What the criminal justice system currently lacks—but can build—is the capacity for discussing why these departures seemed like good ideas. Why did the judge zig, when the risk assessment tool said he or she should have zagged? Was the judge right this time?

Developing an understanding of the roots of these choices can be (as safety and quality experts going back to W. Edwards Deming would argue) a key weapon in avoiding future mistakes.

We can never know whether a “false positive” detention decision was an error, because we can never prove that the detainee if released would not have offended. But we can know that the decision was a “variation” and track its sources. Was this a “special cause variation” traceable to the aberrant personality of a particular judge? (God knows, they’re out there.)

Or was it a “common cause variation” a natural result of the system (and the tools) that we have been employing?

This is the kind of analysis that programs like the Sentinel Events Initiative demonstration projects about to be launched by the National Institute of Justice and the Bureau of Justice Assistance can begin to offer. The SEI program, due to begin January 1, with technical assistance from the Quattrone Center for the Fair Administration of Justice at the University of Pennsylvania Law School, will explore the local development of non-blaming, all-stakeholders, reviews of events (not of individual performances) with the goal of enhancing “forward-looking accountability” in 20-25 volunteer jurisdictions.

The “thick data” that illuminates the tension between the algorithm and the judge can be generated. The judges who have to make the decisions, the programmers who have to refine the tools, the sheriff who holds the detained, the probation officer who supervises the released, and the community that has to trust both the process and the results can all be included.

james doyle

James Doyle

We can mobilize a feedback loop that delivers more than algorithms simply “leaning in” to listen to themselves.

What we need here is not a search for a “silver bullet,” but a commitment to an ongoing practice of critically addressing the hard work of living in the world and making it safe.

James Doyle is a Boston defense lawyer and author, and a frequent contributor to The Crime Report. He has advised in the development of the Sentinel Events Initiative of the National Institute of Justice. The opinions expressed here are his own. He welcomes readers’ comments.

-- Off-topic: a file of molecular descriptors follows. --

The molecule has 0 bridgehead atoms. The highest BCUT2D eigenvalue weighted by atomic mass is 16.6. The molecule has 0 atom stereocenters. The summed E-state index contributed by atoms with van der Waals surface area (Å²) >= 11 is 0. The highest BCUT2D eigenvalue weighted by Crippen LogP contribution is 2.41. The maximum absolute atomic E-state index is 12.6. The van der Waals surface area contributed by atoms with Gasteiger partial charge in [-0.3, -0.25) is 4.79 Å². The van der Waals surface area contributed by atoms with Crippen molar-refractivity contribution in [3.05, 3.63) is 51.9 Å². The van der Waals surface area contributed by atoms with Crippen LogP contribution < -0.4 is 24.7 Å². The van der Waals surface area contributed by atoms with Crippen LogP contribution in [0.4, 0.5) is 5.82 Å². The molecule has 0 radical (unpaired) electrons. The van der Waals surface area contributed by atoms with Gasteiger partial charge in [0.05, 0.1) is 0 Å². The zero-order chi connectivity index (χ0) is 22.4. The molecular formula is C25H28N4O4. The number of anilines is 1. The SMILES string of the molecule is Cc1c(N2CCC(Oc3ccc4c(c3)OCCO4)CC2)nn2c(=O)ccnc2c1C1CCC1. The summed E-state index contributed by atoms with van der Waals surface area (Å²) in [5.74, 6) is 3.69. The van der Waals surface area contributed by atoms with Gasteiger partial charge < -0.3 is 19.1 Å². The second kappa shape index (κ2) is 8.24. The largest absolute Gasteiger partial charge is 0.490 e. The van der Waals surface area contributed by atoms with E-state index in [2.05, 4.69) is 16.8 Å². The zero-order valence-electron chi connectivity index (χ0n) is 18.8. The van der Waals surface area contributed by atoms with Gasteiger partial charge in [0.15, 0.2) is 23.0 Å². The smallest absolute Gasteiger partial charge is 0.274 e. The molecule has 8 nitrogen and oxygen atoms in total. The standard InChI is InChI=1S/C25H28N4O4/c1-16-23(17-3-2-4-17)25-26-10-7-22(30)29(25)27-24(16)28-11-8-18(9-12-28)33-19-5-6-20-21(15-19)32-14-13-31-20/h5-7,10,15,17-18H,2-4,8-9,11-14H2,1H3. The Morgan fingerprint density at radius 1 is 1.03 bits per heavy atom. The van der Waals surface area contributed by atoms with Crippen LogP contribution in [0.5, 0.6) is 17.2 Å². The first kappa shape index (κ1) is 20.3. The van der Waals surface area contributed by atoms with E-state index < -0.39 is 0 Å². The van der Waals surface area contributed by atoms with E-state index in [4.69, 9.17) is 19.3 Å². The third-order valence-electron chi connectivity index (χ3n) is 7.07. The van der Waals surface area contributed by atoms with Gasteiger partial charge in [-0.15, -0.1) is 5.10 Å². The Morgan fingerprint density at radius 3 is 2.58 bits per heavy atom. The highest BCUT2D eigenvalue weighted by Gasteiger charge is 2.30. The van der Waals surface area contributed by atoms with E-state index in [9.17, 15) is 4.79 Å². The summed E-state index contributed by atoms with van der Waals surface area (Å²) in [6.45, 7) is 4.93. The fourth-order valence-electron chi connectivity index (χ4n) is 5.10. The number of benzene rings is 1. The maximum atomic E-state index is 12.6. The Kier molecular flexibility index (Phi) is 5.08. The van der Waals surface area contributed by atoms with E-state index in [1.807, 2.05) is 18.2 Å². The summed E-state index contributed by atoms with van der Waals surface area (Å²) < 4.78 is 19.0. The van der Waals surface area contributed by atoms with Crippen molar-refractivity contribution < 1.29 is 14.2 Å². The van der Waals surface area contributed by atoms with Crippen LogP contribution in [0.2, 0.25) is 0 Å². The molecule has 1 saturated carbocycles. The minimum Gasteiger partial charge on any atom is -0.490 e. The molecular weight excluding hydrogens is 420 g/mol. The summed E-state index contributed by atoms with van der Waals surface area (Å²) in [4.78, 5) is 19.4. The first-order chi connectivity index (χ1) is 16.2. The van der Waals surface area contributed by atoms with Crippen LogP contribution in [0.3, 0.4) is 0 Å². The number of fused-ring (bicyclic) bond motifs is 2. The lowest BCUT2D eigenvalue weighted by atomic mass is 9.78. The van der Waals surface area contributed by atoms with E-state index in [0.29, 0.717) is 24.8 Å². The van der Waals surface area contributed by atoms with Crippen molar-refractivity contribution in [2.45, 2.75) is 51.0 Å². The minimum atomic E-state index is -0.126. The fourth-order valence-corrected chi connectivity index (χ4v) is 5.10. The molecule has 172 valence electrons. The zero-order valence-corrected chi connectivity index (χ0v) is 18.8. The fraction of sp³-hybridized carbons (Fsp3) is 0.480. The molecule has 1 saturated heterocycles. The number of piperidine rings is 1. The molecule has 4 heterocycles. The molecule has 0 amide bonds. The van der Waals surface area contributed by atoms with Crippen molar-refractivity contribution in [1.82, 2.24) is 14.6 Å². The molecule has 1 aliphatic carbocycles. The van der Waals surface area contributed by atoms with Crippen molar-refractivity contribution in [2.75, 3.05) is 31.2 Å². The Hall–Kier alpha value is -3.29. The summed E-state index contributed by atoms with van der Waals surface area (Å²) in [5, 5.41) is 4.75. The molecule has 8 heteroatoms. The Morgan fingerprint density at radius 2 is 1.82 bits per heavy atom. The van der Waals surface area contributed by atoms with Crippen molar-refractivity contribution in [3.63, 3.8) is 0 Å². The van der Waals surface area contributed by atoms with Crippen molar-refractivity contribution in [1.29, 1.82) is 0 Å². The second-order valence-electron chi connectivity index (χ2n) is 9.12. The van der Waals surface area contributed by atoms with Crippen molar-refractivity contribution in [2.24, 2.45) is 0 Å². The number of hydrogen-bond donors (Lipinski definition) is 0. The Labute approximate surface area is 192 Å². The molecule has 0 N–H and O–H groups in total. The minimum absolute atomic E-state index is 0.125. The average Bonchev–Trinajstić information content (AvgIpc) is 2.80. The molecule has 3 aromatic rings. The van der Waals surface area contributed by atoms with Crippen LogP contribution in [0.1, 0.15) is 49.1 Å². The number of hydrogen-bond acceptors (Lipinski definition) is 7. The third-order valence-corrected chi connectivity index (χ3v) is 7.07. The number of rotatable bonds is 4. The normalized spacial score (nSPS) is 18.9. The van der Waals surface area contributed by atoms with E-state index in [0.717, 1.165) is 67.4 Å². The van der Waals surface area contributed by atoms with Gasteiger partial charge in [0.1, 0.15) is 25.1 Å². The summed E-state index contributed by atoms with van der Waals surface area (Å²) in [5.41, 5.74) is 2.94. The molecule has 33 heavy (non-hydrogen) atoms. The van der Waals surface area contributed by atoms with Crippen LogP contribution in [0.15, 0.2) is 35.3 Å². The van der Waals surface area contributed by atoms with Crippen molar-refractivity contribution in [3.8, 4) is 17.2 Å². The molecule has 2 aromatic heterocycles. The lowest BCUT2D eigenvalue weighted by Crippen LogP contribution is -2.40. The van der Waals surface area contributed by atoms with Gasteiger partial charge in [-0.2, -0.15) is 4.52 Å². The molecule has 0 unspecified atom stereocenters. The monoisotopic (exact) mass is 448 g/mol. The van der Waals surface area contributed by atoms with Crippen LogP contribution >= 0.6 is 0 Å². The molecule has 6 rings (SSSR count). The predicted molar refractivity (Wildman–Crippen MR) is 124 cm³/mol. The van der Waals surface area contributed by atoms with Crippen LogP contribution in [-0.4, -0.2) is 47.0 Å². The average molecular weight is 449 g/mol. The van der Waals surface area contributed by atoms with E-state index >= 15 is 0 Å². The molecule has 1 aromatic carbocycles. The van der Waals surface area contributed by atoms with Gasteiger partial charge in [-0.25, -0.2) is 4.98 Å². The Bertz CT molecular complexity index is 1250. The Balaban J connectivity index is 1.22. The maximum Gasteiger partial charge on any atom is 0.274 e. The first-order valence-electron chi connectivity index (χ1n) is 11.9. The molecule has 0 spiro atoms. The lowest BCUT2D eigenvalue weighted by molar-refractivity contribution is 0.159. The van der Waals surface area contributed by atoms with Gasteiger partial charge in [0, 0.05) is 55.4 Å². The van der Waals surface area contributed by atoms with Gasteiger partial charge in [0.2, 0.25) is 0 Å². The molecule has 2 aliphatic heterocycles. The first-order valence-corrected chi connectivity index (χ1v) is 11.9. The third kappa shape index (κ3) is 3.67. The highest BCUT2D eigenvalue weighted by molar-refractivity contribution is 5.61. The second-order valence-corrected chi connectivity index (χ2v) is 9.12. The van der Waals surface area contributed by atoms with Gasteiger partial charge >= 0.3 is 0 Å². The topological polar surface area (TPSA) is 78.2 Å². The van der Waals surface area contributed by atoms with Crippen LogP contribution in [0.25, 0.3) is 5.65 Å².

from https://thecrimereport.org

U.S. Gets ‘Abysmal’ Grade on Pretrial Justice

The first baseline measurement of pretrial justice across the U.S. has found most states to be failing, with a few “promising” exceptions, according to the Pretrial Justice Institute.

The first baseline measurement of pretrial justice across the U.S. has found most states to be failing, with a few “promising” exceptions, according to a national advocacy group.

In a study released Wednesday by the Pretrial Justice Institute, authors measured the rates of pretrial detention, use of available risk assessment tools, and the status of money bail systems in every state.

“Needless” incarceration before trail is the primary cause for states’ failing grades: according to PJI’s findings, two thirds of the current U.S. jail population has not yet been to trail.

At the forefront of pretrial justice reform are Washington D.C., where 92 percent of those arrested are released pretrial and no one is detained for inability to pay; and New Jersey, which implemented statewide pretrial services earlier this year, resulting in a 15 percent reduction of pretrial detainees within the first six months.

The report also highlights legislative advances made by Alaska, Arizona, California, Indiana, Maryland, and New Mexico in the area of pretrial justice reform.

While the number of jurisdictions using risk assessment tools has more than doubled in the past four years, authors note that the increase is driven by “a few states and densely populated jurisdictions,” adding that “evidence-based pretrial assessments show that most people released before trial will appear in court and not be arrested on new charges pending trial.”

See also: Risk Assessment: The Devil’s in the Details

The study used money bail as its final measure because “financial conditions play such a large role in needlessly detaining people and giving us a false sense of safety,” according to the authors. New Jersey is the only state to have eliminated money bail, so this is where the U.S. pretrial justice score hovers closest to zero: only 3% of Americans live in a jurisdiction that has eliminated cash bail.

“As long as pretrial systems use money as a condition of pretrial release,” concludes the report, “poor and working class people will remain behind bars while those who are wealthy go home, regardless of their likelihood of pretrial success. This is a fundamental injustice.”

See also: Bail Reform: Why Judges Should Reject ‘Risk Assessment’

This summary was prepared by Victoria Mckenzie, Deputy Editor of The Crime Report. Readers’ comments are welcome.

from https://thecrimereport.org

Is Crime Predictable?

In Philip K. Dick’s “Minority Report,” criminals could be identified before they committed a crime. Computer-generated risk algorithms used by courts to determine whether individuals should be released ahead of trial have brought us a step closer to that world–and our challenge is to use them responsibly, says a George Mason University professor.

Should the increased use of computer-generated risk algorithms to determine criminal justice outcomes be cause for concern or celebration?